British Angler Says He ‘Wasn’t Fishing for a World Record,’ Reeled In Massive 112lb Carp

August 17, 2020 Updated: September 2, 2020

A British angler on vacation in Hungary reeled in far more than he bargained for when he snagged a record-breaking carp on his fishing line. Martin Davidson, who now lives in South Africa with his family, proceeded to heave a 112.5-pound (approx. 51-kilogram) carp out of the water.

“I wasn’t fishing for a world record,” Davidson, 54, told The Sun. “But I’m quite lucky.”

On May 9, 2019, Davidson was angling at the 30-acre Euro Aqua fishing club in Nemesvita, Hungary, with his friends and son. The weather had been wild for the entire duration of the two-week trip and winds of up to 60 kilometers per hour were raging.

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Davidson with his record-breaking 112.5-pound carp at Euro Aqua fishing club in Nemesvita, Hungary, on May 9, 2019. (Courtesy of Martin Davidson)

As the night fell, Davidson’s fishing line was tugged by a huge fish. After Davidson negotiated with the beast for around 30 minutes, the angler’s trusted fishing partner, “Chris the Vicar,” slipped their landing net underneath it.

“With bated breath we both peered expectantly into the landing net with both our headlights on the captured fish,” Davidson explained, documenting his experience for a South African angling publication. “Neither of us could believe the immense slab that lay there filling the landing net.”

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Davidson lifts the beast at Euro Aqua fishing club in Nemesvita, Hungary, on May 9, 2019. (Courtesy of Martin Davidson)

It took three men—Davidson, Chris, and lake manager Michel Schumacher—to lift the carp for photos, weighing, and measuring. Later, the carp was returned to the water.

The fish weighed in at 112.5 pounds (approx. 51 kg), breaking the world record for its subspecies. Putting his mammoth catch into further context, Davidson explained that it can sometimes take between 110 and 220 pounds (approx. 50 and 100 kg) of bait to catch a fish this big.

“I was on an extreme high,” Davidson recalled, as he went through the pictures and tried to comprehend what had occurred that incredible night.

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The catch of the day, pictured at Euro Aqua fishing club in Nemesvita, Hungary, on May 9, 2019. (Courtesy of Martin Davidson)

Davidson told The Epoch Times via email that carp fishing has been a passion of his since the age of 14. “I have traveled the world extensively in search of the world’s largest carp,” he said. “Seven years ago I heard about Euro Aqua in Hungary, and have since then, twice a year, made two-week trips to fish this unrivalled carp fishing venue.”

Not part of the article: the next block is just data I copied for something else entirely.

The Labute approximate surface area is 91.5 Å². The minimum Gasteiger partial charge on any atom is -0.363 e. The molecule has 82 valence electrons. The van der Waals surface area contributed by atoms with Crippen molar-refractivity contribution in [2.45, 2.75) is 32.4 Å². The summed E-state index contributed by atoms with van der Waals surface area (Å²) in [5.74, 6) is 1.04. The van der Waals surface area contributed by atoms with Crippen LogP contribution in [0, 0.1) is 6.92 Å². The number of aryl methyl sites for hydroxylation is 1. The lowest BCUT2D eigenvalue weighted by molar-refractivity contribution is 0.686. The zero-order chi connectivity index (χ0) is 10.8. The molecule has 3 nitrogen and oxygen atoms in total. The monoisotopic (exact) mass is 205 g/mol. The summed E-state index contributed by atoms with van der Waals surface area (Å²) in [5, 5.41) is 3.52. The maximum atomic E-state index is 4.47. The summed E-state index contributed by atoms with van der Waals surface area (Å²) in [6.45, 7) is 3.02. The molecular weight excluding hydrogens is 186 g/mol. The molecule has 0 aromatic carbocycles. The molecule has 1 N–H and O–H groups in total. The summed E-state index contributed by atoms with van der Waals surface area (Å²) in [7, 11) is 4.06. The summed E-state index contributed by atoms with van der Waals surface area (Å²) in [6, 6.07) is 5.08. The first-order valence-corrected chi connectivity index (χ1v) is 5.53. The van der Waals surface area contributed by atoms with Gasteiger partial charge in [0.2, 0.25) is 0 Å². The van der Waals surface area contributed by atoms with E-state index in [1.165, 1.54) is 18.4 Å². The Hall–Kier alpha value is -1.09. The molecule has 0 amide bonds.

After the trip in May 2019, Davidson was blown away once again by another trip to Euro Aqua four months later. He caught another gargantuan carp, this time weighing a hefty 101 pounds (approx. 46 kg) with the help of his friends Russell De Beer and Merv Pennell, and lake manager Michel Schumacher.

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Davidson with his 101-pound carp at Euro Aqua fishing club in Nemesvita, Hungary, in September 2019. (Courtesy of Martin Davidson)

Davidson affectionately referred to his second mammoth catch as his “101-pound slab of happiness,” vowing to “bore his grandchildren to tears” with the impressive tale in years to come.

“Having said this I honestly do not consider myself to be anywhere near a world class angler,” he admitted to The Epoch Times, “but I do consider myself to be the world’s luckiest angler!”

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Davidson lifts the 101-pound carp at Euro Aqua fishing club in Nemesvita, Hungary, in September 2019. (Courtesy of Martin Davidson)

Another British angler, 42-year-old John Harvey, from Devon, England, pulled a headline-worthy catch out of Palm Tree Lagoon in Chedi Hak, Thailand, in June 2019. Harvey’s carp, weighing in at 232 pounds (approx. 105 kg), broke the previous world record for a Siamese carp by a full 10 pounds (approx. 5 kg).

“It was a reasonably quiet day for fishing,” Harvey told Devon Live. “Then, at around 4:30 p.m., the cart rod screened off so I ran over to the rod and straight away felt it was a really big fish.”

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Davidson’s “101-pound slab of happiness” (Courtesy of Martin Davidson)

“It was very slow, hard, heavy fish,” the seasoned angler continued. “I had to hang on to it for one hour 20 minutes, which was pretty nerve-racking […] It was absolutely enormous, the pictures do not do it justice at all.”

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